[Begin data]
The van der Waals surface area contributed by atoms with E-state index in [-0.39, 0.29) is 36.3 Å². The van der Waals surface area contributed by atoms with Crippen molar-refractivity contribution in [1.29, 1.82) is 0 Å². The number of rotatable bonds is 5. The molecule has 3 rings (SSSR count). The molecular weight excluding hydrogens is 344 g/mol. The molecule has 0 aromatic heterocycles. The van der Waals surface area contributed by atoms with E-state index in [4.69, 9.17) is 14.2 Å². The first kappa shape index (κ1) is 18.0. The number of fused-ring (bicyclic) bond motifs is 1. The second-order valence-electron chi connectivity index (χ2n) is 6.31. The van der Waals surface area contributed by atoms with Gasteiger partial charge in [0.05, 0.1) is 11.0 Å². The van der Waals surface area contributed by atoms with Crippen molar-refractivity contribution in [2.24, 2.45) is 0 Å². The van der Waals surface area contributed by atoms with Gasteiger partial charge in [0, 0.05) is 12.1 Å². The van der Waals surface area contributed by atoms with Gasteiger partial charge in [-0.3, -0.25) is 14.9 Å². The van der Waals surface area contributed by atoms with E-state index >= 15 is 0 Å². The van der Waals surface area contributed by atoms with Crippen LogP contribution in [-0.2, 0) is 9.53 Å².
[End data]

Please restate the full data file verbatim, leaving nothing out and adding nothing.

The van der Waals surface area contributed by atoms with E-state index in [-0.39, 0.29) is 36.3 Å². The van der Waals surface area contributed by atoms with Crippen molar-refractivity contribution in [1.29, 1.82) is 0 Å². The number of rotatable bonds is 5. The molecule has 3 rings (SSSR count). The molecular weight excluding hydrogens is 344 g/mol. The molecule has 0 aromatic heterocycles. The van der Waals surface area contributed by atoms with E-state index in [4.69, 9.17) is 14.2 Å². The first kappa shape index (κ1) is 18.0. The number of fused-ring (bicyclic) bond motifs is 1. The second-order valence-electron chi connectivity index (χ2n) is 6.31. The van der Waals surface area contributed by atoms with Gasteiger partial charge in [0.05, 0.1) is 11.0 Å². The van der Waals surface area contributed by atoms with Crippen molar-refractivity contribution in [2.24, 2.45) is 0 Å². The van der Waals surface area contributed by atoms with Gasteiger partial charge in [0, 0.05) is 12.1 Å². The van der Waals surface area contributed by atoms with Gasteiger partial charge in [-0.3, -0.25) is 14.9 Å². The van der Waals surface area contributed by atoms with E-state index >= 15 is 0 Å². The van der Waals surface area contributed by atoms with Crippen LogP contribution in [-0.2, 0) is 9.53 Å².